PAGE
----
CIO: This is the US election outcome that investors are ignoring, and it could be a shocker

At UBS’ CIO Global Forum last week, attendees were polled about what kept them up at night.

Donald Trump was up there with kids, terrorism and work.

And so, at least judging from the pros in that room, investors are starting to worry about the downside of a win by the Republican presidential frontrunner.

But they are overpricing that risk, and the real thing they should be focused on has less to do with who becomes president, according to Mark Haefele, chief investment officer at UBS Wealth Management.

“The scenario which I think the markets are not pricing in is Trump getting elected, and the House of Representatives going to the Democrats,” Haefele, who oversees $2 trillion in assets, told Business Insider.

“I think that kind of complete reversal might be underpriced by markets and I think it would take them a little while to get used to that.”

Republicans have held the most seats in the House since the 2010 midterm elections. Since the Great Recession, the GOP-led House has moved to block several of President Obama’s plans, which Democrats would most likely have passed.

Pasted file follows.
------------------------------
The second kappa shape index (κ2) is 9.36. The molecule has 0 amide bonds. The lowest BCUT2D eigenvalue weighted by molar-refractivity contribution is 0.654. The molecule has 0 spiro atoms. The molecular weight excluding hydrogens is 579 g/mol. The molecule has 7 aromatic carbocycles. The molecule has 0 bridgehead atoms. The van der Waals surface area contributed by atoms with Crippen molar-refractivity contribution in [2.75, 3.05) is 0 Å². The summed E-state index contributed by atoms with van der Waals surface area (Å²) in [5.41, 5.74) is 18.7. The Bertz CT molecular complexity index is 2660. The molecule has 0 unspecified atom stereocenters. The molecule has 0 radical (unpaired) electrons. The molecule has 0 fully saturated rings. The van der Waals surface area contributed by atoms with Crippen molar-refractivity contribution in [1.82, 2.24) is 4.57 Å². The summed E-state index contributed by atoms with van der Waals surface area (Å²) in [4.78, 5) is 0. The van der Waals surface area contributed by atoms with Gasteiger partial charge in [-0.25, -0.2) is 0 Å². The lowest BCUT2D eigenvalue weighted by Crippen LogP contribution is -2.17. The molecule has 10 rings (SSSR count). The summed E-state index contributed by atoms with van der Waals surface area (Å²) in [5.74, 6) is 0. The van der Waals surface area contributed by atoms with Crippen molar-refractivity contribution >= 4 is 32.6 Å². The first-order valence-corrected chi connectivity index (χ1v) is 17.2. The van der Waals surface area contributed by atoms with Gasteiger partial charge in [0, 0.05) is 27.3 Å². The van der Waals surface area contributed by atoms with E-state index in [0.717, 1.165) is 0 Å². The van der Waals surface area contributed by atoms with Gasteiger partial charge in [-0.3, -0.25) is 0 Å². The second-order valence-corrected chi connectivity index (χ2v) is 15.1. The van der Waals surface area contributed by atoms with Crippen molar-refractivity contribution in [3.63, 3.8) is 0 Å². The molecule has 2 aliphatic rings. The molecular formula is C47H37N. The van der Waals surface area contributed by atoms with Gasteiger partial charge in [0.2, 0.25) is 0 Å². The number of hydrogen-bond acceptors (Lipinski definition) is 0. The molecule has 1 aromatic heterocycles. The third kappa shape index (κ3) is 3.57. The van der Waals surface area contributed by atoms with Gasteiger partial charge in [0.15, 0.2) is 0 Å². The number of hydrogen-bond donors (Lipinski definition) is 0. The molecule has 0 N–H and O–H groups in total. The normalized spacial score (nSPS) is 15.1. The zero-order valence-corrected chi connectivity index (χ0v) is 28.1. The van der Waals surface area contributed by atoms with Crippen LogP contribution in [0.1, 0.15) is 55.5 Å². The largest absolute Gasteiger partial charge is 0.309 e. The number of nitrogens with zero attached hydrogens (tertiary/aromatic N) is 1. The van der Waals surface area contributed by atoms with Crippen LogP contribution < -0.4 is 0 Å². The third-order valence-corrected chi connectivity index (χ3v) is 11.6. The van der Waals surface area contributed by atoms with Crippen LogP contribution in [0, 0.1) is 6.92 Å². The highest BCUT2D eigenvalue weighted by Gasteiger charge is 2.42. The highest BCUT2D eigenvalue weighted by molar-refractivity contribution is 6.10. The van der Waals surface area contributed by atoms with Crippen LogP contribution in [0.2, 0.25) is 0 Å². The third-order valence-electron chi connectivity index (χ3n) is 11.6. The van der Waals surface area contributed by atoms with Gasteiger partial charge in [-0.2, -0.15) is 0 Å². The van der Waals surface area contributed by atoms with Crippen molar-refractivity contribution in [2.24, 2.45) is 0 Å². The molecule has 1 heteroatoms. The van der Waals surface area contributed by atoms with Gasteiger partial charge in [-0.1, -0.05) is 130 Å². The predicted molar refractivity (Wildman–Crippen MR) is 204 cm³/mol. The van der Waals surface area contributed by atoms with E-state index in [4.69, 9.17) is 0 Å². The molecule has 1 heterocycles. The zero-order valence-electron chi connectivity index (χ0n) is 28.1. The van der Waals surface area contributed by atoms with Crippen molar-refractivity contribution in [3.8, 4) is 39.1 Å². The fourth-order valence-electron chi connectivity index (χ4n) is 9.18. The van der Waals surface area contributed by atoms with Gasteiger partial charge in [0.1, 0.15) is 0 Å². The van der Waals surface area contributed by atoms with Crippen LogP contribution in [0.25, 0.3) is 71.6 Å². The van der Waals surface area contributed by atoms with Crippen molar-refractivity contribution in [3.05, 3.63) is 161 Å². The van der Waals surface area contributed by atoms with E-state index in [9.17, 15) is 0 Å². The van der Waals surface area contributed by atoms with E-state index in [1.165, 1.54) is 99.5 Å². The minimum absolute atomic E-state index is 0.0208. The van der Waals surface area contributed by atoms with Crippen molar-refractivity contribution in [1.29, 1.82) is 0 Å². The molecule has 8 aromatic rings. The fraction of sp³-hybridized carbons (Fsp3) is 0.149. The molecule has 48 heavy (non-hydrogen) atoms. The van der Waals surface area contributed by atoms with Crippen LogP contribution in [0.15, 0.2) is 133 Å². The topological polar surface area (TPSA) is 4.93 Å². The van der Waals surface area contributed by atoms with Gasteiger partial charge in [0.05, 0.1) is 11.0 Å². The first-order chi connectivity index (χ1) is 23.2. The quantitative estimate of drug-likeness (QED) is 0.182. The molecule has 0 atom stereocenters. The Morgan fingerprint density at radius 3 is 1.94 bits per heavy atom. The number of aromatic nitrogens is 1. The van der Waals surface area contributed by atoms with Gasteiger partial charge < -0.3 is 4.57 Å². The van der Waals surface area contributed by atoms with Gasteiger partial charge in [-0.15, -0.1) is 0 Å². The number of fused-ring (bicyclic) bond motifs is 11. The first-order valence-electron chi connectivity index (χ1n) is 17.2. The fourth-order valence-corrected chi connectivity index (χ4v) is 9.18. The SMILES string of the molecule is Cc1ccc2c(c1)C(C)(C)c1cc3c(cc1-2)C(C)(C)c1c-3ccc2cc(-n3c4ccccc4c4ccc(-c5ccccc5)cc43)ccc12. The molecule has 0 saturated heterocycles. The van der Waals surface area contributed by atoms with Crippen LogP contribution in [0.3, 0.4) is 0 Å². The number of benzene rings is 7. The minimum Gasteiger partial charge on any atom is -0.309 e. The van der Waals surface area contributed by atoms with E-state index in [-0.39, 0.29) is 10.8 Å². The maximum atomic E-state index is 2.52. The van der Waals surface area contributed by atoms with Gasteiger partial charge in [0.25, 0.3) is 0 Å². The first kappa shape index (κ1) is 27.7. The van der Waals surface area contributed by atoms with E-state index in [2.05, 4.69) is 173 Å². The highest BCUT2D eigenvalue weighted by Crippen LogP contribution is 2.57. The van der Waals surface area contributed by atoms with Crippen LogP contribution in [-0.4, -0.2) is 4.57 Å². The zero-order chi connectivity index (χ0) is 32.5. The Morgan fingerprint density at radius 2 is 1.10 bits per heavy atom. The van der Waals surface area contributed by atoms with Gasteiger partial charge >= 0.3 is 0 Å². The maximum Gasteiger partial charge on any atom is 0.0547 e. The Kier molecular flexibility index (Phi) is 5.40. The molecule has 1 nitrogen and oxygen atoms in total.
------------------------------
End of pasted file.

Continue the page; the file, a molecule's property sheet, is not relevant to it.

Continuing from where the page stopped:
Amid disunity in the GOP over Trump, and some unfavorable polls, Democrats are hoping to achieve the difficult task of overturning the 30-seat lead Republicans have.

A Democratic majority house in a Trump presidency is what markets aren’t pricing in, according to Haefele. It would prolong the fractured relationship between both branches of government, and because it would be incredible if Democrats actually pull off a majority, it would be something few are prepared for.

Policy decisions in Washington — on taxes and wages, for example — matter to Wall Street’s bottom line.

Haefele pointed out that the president is not typically all-powerful on many of these kinds of decisions that matter to companies. That’s because of the separation of powers built into the US Constitution, which makes sure that there’s a healthy distribution of decision-making capacity among the executive and Congress.

Overall, Haefele doesn’t think the elections should be that big a concern for stock-market investors, since equity returns aren’t that much affected by politics in election years.

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